For many, the word ‘retirement’ is associated with the idea of extended holidays to far-flung locations or spending quality time with grandchildren. However, there are a range of financial, emotional and psychological fears that are often linked to retirement – and for good reason.
Australians spend most of their working lives saving so that when the time comes to retire, they can lead a comfortable life. However, many are uncertain about what to expect. There are also the emotional and psychological impacts of transitioning to retirement to be considered.
Research from CoreData found that around 50% of Australians retire early due to unexpected circumstances and within timeframes they did not choose. This can result in retirees feeling out of control and impacted not only financially, but emotionally as well.
Retirement planning is not a ‘one size fits all’ approach. But no matter what an individual’s needs are, solid financial planning allows for a smoother transition and helps alleviate uncertainty.
Successful retirement factors
A successful retirement involves more than just money. Other important factors include mental and physical health, having realistic expectations and owning a home.
Retirement satisfaction occurs when a retirement lifestyle matches the retiree’s expectations. Not every retiree has expectations of a luxurious retirement lifestyle, but all of them expect basic needs to be addressed.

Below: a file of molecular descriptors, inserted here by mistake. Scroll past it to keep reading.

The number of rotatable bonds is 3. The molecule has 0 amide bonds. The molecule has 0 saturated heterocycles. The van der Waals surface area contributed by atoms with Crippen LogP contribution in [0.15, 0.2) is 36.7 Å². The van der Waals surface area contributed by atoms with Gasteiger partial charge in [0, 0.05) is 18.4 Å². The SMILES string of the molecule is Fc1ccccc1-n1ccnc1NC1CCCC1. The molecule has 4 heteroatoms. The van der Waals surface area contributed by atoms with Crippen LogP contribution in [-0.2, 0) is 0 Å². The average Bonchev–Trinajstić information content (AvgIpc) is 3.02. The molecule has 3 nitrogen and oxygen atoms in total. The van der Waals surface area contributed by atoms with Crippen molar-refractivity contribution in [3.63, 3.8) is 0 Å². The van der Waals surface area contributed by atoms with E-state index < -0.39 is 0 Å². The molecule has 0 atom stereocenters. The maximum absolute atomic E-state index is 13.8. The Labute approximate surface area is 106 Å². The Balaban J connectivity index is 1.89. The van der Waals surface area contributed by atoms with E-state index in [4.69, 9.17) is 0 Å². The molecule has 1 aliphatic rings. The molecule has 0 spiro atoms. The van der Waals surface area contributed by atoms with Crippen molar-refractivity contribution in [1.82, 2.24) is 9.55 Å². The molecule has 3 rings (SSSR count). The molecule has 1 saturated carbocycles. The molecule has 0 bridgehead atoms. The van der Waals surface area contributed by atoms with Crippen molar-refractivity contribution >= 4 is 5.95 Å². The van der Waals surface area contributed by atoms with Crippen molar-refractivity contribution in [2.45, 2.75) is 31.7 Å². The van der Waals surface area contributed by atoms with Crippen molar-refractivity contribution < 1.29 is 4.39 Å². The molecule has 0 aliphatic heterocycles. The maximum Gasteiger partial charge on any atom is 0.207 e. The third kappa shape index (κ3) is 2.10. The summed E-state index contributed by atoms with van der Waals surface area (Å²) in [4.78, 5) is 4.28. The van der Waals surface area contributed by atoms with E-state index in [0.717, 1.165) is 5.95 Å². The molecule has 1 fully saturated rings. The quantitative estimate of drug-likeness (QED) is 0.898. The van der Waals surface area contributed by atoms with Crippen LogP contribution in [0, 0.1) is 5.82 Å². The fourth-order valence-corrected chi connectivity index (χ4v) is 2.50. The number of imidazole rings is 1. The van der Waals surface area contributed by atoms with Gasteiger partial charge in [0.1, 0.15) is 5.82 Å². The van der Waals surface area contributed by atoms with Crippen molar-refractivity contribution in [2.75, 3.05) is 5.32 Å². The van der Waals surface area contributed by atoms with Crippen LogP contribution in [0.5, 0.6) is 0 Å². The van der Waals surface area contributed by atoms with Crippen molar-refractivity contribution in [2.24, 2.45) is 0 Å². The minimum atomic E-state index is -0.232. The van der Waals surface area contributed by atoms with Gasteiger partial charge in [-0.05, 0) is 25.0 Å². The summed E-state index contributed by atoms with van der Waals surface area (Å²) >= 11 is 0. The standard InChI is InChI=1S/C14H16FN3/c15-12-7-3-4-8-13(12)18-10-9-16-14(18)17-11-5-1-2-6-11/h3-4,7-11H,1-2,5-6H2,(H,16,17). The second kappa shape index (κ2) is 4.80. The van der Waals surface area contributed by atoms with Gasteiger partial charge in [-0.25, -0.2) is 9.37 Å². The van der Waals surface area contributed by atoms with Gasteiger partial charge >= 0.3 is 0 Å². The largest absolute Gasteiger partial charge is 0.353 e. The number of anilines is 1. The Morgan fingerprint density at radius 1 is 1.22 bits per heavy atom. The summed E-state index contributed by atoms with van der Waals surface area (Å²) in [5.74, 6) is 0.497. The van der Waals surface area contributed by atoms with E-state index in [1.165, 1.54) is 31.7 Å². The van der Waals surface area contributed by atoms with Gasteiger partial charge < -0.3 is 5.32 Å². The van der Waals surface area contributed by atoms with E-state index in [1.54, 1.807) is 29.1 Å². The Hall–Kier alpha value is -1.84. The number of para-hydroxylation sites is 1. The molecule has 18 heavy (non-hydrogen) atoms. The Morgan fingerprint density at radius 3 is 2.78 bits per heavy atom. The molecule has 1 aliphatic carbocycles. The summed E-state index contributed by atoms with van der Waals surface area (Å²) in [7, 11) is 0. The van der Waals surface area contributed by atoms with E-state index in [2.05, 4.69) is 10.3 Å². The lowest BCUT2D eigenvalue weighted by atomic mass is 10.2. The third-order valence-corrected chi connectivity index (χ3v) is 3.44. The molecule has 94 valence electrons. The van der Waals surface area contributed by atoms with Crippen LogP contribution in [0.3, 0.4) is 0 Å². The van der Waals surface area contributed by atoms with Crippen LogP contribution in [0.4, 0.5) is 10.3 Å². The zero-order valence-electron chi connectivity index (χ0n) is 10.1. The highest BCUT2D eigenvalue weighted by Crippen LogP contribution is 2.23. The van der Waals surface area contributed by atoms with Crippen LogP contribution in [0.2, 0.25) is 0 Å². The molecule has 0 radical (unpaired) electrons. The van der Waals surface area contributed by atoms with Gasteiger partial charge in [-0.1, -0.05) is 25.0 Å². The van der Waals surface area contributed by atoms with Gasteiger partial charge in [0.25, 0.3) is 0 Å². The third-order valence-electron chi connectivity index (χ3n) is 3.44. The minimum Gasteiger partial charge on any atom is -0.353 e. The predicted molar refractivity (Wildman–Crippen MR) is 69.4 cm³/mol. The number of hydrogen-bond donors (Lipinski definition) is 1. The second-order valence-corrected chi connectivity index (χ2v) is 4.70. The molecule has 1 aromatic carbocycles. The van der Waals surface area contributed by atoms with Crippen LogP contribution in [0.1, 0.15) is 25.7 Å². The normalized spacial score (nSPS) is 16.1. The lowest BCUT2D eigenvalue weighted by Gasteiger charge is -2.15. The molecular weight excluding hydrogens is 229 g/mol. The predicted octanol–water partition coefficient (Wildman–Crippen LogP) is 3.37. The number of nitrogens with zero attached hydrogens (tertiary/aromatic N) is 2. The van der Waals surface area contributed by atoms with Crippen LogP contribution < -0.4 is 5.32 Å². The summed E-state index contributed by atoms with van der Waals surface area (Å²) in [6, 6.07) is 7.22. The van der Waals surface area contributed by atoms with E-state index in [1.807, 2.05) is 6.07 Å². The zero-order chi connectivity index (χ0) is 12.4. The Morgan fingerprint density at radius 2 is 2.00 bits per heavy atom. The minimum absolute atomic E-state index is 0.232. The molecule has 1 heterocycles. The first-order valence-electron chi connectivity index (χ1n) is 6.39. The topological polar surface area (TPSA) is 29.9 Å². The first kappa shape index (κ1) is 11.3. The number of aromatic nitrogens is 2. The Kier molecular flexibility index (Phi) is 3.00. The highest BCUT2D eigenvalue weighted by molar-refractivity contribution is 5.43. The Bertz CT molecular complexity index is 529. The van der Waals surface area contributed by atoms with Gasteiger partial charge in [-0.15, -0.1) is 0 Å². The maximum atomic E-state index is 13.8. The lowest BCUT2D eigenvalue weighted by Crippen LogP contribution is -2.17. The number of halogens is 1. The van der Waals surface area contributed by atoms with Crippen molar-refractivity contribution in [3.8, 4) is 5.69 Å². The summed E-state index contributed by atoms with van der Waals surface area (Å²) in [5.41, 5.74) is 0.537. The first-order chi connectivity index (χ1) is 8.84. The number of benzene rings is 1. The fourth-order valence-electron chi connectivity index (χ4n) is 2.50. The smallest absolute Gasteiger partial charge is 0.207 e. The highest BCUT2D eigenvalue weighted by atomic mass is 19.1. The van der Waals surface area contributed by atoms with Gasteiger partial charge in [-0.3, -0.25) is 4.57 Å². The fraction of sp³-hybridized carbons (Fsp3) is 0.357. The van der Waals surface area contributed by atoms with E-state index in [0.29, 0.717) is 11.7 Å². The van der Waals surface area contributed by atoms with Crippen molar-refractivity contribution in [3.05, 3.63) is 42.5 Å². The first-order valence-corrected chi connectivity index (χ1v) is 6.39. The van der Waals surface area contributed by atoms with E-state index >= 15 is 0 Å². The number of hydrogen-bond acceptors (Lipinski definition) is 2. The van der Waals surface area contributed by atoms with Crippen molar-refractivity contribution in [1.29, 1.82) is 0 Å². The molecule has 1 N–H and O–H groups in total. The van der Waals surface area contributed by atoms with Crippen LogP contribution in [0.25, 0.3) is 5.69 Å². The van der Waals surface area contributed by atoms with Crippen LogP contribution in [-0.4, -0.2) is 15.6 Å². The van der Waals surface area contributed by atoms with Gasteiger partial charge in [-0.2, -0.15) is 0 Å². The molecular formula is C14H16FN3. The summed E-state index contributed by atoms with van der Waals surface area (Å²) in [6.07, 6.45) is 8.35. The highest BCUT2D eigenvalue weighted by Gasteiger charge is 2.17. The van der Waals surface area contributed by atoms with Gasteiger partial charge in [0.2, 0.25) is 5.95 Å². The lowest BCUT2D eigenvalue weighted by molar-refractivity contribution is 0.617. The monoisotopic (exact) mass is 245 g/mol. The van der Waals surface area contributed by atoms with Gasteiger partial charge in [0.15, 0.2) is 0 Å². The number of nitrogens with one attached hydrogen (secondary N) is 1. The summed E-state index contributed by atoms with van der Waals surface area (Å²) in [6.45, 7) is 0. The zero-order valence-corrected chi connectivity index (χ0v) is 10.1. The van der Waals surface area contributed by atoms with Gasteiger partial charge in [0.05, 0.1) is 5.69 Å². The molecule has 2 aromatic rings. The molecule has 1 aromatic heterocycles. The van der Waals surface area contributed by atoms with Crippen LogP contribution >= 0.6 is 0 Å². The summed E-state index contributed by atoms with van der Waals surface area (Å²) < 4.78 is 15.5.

There are two core factors that determine the amount of savings a retiree needs - life expectancy and projected expenses. Individuals need to consider these, along with other factors including marital status, health and home ownership, when determining how much saving a retiree needs in order to enjoy their desired lifestyle.
Research from the Australian Centre from Financial Studies found those who retire early due to health issues are likely to have lower incomes and lower superannuation balances. By default, they are also most likely to incur additional health-related expenses in retirement.
Owning a home
Unsurprisingly, owning a mortgage-free home provides a greater sense of security and retirement satisfaction. Research from the Australian Housing and Urban Research Institute found older people with secure long-term accommodation tend to have better physical and mental health too.
Home ownership is also intrinsically linked to retirement readiness and satisfaction. Those who own more than one property with no mortgage typically experience retirement success. Single property owners also enjoy a high level of retirement satisfaction. In contrast, individuals who own no property score the lowest.
Retirement is one of the single largest changes in an individual’s life and it comes with a host of financial, emotional and psychological fears. A sound financial plan can help manage associated fears and expectations and most importantly, ensure the transition into retirement is as seamless as possible.
Talk to us
Enlisting the help of an expert, such as a Financial Adviser, can assist in developing appropriate strategies to help you meet your retirement goals.
Source: Fidelity Australia